Economic Policy Review ISSN 1313 - 0544

Rising interest rates are holding budgetary illusions down

30.09.2022
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Тhe finance minister’s recent words of caution on the topic of the worrisome upward trajectory of budget deficits in the period 2023-2024 have sparked many ideological debates. Yet, the last issue of government debt shifted the discussion and gave signals that politicians must comprehend well, especially given that they are once again pleading for the support of the citizens, and more specifically - the private sector and households.

Taking on more debt in the past months was expected – hopefully everyone understands that a budget deficit would have to be covered by borrowing, given that no privatization of major state-owned assets has been set in motion. The interesting part was whether the caretaker cabinet would pass this challenging task onto the next regular government, or it would issue debt, as is the plan according to the 2022 budget. In this case, the Finance Ministry decided to do the work and issued two tranches of government debt on international capital markets, more specifically 7-year bonds with a yearly return of 4,35% amounting to 1.5 billion euro and 12-year bonds with a return of 4,82% amounting to 750 million euro. A few days later the government raised funds on the internal market, issuing two hundred million leva worth of 4-year bonds with a return of 3,01%.

The new debt is within the limits of the annual budget, so at this stage, there is no point in worrying too much. Even with it, the overall debt level of the country remains around 23% of the forecasted GDP, which makes Bulgaria one of the countries with the lowest debt in the EU still. Nevertheless, one should not expect things remain just as they were before.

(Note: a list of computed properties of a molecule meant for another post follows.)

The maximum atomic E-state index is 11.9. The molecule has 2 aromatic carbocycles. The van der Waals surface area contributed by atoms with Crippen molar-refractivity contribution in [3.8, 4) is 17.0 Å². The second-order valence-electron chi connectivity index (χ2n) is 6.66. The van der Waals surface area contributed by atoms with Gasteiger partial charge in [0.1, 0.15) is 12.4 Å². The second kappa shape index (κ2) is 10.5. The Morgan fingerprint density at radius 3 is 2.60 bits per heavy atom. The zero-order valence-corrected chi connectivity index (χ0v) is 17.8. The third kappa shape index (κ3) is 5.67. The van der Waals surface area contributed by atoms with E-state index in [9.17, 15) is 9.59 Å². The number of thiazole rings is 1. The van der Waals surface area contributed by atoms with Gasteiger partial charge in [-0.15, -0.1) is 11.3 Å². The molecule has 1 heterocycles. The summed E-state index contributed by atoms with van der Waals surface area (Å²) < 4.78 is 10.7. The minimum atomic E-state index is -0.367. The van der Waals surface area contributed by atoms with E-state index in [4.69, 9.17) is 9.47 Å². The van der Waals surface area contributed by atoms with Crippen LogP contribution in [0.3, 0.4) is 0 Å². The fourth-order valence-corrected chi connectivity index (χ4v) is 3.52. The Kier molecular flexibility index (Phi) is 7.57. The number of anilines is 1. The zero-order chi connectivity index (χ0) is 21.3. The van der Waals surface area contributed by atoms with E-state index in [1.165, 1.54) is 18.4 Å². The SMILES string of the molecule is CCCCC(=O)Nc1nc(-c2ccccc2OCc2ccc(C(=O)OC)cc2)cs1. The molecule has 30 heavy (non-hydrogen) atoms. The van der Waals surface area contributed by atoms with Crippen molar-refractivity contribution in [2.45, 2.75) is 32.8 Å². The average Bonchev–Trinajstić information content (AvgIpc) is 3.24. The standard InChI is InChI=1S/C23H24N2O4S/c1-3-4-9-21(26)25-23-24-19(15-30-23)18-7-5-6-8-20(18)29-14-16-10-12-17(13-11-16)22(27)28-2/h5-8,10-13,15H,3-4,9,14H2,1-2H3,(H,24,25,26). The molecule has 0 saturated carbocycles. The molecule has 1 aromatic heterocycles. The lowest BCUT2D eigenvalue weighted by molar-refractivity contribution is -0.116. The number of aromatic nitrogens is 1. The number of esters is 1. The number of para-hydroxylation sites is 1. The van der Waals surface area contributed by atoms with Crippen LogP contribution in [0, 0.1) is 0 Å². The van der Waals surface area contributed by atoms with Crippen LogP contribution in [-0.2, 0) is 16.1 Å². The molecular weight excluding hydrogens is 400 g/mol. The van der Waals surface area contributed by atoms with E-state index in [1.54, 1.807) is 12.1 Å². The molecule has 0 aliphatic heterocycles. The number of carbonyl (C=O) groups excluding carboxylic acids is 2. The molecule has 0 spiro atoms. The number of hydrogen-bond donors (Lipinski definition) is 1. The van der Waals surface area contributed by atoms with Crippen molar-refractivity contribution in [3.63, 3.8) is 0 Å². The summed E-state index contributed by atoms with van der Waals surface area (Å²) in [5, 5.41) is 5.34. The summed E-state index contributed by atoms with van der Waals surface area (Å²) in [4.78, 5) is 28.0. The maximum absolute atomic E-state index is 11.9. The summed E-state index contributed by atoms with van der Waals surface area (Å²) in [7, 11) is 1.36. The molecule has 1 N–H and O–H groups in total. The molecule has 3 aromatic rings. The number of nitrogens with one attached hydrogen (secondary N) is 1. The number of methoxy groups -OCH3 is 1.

Central banks have already started raising interest rates and will continue for some time. We must accept that the free lunch is over and that financing government budgets through loans with interest rates close to zero is in the past. During the pandemic, Bulgaria issued 10-year bonds with a return of 0,4% and 30-years bonds with a return of 1,48%. Even amidst all the uncertainty caused by the war in Ukraine the return on 7,5-year bonds on the internal market was just 1,33%. However, in the middle of September, the situation was already different and international investors demanded interest rates of more than 4%, while local financial institutions with high liquidity expect rates of over 3% for mid-term loans.

Every new tranche of debt would come with annual interest expenses that each new finance minister would have to deal with before allocating funds for pensions, salaries, and hospitals. In the fairy-tale world of debates around the dangers of large deficits and debt levels seemed distant and discipline was seen as dogmatism more than anything else. Indeed, why not spend and borrow generously, if it costs nothing, many said.

The worryingly high interest rates on recent borrowing are only the beginning though. Just a few days after Bulgaria issued new bonds the Fed raised rates by another 0,75 percentage points; the ECB is expected to announce a raise in October and then increase rates at least twice more by springtime. This means that the next government, be it elected or appointed, should not think that it can spend unlimitedly. The markets would quickly crush any attempt to increase the deficit with interest rates above 4%, especially given the political instability and the absent clarity on pushing reform, initiating growth, and the management of the state’s finances.